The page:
Very often, the parent is referred to as ‘the child’s first teacher’ as this is the adult with whom a child spends a large amount of his/her waking hours. Parents and family model daily life and routines for children, both consciously and unconsciously. When a child is ready to enter a group-learning environment, everyday tasks of parenting can provide children with the tools and skills needed to thrive in that setting.
Parents support children in their first experiences with language, numbers, social interactions and negotiating problems, which are the basis for learning in a group setting. When children prepare to join a nursery or pre-school, parents have an opportunity to support that transition by getting involved in the learning environment, by helping out or bringing in objects from home to share.
For a child’s successful transition into school or nursery, it's important that they can regulate their emotions so they can express their feelings clearly and appropriately. Related to regulation of emotions is self-regulation or the ability to use a range of tools and skills to adapt to environments and situations. Humans begin life in infancy developing self-regulation by adjusting to the typical human routines like sleeping, eating and interacting with others.
Children preparing to enter nursery or school have less difficulty adjusting if they are already able to concentrate on completing a task that requires self-regulation. Interactions with parents, families and carers in activities such as reading picture books, building with blocks or assisting with household tasks (e.g. setting the table for a meal or folding clean laundry) help children to learn how to concentrate, focus and complete a task from beginning to end.
Emotional development can be supported by children being encouraged to:
- Use clothing and artefacts to dress up and pretend to be someone else.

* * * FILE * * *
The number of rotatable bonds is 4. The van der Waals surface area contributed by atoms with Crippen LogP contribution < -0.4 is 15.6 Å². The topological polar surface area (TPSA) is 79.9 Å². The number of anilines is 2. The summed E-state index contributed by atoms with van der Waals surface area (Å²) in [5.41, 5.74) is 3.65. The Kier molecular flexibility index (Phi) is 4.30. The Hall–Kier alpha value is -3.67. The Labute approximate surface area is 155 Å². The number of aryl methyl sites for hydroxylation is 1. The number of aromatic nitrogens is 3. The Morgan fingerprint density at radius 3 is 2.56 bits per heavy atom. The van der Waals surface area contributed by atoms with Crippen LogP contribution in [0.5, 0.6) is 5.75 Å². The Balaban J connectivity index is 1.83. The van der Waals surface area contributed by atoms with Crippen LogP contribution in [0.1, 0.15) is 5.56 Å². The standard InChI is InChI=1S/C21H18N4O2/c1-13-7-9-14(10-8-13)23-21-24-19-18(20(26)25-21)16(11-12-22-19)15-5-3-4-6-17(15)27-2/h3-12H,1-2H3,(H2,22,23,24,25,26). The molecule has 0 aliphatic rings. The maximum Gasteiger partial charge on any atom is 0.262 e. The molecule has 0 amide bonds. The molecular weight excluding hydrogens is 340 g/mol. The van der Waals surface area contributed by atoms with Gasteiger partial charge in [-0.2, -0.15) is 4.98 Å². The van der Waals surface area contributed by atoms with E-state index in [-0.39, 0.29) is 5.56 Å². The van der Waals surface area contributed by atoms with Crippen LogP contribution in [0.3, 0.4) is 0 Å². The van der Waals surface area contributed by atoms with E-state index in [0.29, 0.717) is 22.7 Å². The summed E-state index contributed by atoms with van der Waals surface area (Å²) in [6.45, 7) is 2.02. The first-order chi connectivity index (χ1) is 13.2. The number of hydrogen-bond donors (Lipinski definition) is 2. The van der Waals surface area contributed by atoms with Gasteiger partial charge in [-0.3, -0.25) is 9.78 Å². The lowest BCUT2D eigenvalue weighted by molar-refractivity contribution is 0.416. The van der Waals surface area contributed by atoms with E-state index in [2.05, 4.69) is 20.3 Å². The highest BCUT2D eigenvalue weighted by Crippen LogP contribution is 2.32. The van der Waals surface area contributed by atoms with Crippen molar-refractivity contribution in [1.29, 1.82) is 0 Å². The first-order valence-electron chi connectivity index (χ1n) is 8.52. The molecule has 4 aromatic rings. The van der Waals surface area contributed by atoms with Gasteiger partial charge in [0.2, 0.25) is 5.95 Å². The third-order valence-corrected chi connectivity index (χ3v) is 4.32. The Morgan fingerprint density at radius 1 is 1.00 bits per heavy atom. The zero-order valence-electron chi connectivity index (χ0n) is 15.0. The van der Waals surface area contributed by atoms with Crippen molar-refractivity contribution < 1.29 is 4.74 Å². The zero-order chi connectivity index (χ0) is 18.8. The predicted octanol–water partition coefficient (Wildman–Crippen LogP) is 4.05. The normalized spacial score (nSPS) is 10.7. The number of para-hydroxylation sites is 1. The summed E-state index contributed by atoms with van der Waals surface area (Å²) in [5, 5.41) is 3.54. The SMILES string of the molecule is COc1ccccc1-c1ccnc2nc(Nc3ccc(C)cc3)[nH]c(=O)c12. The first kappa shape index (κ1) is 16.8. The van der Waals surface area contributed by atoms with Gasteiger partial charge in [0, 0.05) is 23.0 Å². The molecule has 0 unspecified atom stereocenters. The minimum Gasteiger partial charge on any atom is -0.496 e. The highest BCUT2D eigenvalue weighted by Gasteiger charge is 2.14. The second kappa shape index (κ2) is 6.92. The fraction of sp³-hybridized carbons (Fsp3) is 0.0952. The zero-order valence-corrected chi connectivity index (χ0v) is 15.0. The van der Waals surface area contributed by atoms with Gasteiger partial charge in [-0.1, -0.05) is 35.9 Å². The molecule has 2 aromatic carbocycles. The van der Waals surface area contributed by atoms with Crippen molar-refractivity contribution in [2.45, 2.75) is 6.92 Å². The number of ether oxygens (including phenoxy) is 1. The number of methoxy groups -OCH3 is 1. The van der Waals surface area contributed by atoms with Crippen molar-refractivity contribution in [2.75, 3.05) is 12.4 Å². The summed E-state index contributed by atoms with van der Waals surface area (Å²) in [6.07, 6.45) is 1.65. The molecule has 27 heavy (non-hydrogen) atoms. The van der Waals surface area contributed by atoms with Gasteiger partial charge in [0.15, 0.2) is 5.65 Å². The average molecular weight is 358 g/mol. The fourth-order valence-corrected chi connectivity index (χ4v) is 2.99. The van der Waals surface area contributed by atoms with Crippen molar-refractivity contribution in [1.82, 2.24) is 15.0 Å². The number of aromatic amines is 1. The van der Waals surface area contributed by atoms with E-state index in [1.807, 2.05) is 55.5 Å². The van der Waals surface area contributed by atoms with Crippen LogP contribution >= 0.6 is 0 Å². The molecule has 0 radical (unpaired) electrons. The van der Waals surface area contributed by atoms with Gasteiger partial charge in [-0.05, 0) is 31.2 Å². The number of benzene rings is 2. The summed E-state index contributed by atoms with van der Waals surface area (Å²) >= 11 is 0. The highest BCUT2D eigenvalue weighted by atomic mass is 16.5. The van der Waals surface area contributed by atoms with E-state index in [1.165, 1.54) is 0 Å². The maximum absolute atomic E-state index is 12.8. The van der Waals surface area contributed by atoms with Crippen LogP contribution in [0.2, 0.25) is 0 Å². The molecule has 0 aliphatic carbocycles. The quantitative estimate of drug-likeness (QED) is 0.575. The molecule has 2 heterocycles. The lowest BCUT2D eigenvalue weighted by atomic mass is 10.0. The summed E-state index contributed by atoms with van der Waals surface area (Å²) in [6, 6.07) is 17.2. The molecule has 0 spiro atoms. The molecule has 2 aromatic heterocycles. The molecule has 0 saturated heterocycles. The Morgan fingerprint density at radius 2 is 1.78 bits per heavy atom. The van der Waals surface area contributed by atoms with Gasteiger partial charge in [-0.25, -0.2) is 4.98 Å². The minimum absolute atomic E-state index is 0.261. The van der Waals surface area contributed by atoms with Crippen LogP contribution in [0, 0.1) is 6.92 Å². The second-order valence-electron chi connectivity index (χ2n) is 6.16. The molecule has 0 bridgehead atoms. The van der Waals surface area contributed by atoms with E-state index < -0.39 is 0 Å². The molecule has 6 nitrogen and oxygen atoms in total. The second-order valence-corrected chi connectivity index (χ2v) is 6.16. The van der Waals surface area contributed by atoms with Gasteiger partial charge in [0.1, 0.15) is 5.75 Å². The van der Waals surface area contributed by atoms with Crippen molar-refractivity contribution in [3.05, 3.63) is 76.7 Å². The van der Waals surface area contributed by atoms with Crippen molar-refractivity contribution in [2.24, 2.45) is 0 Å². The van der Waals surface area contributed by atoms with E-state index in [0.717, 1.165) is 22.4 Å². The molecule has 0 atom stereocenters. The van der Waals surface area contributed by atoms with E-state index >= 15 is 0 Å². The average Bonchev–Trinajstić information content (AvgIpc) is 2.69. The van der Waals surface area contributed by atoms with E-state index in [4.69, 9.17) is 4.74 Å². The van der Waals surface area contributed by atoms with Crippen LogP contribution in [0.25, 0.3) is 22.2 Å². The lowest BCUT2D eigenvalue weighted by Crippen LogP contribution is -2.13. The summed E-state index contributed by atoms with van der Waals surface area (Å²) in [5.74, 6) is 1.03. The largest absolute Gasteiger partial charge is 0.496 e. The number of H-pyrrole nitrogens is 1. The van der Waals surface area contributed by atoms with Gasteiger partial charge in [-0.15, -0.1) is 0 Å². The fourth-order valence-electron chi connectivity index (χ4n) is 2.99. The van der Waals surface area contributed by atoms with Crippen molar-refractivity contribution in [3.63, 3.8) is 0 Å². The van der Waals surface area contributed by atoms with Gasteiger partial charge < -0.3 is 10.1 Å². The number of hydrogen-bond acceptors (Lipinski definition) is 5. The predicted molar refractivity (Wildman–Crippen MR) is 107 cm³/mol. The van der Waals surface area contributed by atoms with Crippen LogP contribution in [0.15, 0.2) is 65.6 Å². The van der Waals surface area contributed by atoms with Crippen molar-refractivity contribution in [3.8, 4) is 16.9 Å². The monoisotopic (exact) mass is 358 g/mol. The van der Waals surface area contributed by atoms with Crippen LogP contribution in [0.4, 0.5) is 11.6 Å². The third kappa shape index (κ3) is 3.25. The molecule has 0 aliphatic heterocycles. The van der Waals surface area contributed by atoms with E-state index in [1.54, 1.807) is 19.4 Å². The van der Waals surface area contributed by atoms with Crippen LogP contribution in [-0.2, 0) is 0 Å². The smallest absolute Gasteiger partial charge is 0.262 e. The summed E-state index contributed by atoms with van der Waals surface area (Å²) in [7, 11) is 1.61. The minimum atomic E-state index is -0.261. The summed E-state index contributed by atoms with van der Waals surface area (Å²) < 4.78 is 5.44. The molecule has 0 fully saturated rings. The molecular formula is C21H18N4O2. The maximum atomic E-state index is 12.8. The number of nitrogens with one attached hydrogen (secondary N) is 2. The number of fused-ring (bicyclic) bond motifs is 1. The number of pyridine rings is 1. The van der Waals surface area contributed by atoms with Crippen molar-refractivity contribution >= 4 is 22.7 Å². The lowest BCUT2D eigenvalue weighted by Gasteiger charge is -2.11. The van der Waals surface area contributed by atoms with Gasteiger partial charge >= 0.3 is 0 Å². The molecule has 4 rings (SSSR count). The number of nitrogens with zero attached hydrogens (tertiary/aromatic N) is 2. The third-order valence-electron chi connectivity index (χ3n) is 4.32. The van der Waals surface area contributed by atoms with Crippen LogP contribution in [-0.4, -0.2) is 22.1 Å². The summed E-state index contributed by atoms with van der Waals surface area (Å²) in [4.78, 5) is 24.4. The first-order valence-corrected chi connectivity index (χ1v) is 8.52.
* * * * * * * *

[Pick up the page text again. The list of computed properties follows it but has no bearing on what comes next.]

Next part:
- Approach new situations with support to build self-esteem and independence.
- Express their feelings and emotions, e.g. laugh, cry and stomp their feet.
- Understand how others feel in varied situations and support those who need it.
- Celebrate other’s accomplishments and successes.
- Explore, create and investigate with various materials and many contexts.
Children thrive on encouragement, involvement and successful problem solving. Repeated experiences involving these strategies give children opportunities to understand boundaries and take pride in their accomplishments. When they are given chances to contribute to conversations and household maintenance, they gain a sense of pride and achievement. Ongoing interactions with important figures in a child’s social network assist in social development. These figures could include parents, siblings, extended family members, carers, neighbours, friends, etc.
Parents can support and extend children’s social development by:
- Encouraging contact, interactions and observations of people around the child.
- Allowing the child to observe, practise and refine social skills such as sharing, negotiating, turn-taking and conflict management.
- Arranging for them to have organised time to play with their peers and guiding them toward socially acceptable and appropriate behaviours when with their peers and in other social situations.
Be positive and provide routine
Generally, children flourish when they experience warm, responsive early emotional ties, positive modelling and supportive guidance of effective social behaviour. Secure and supportive family relationships encourage children to develop social competence beyond the family unit.
Parents may assist children in preparing for and settling into the learning setting by cherishing and encouraging learning at home. Consistency is important for all humans and children thrive on it. Predictability of routines allows children to anticipate expectations and cope better than when there are inconsistencies in daily life (i.e. going on holiday, illness, etc.). Having a grounded experience in routines will assist the child in being comfortable and adjusting to an organised learning environment.
Each child is an individual who learns and adapts at their own pace. When they are equipped with skills and techniques to confront, adapt to, and adjust to new situations, they have a much better chance of successfully negotiating whatever life throws at them, including settling into a nursery or school environment.
Many stories cover the start of school or nursery. Get a book and cuddle up with your child to think about what the children are doing and how they might be feeling. It’ll help to prepare them and allow them to recognise the new parts of their day.
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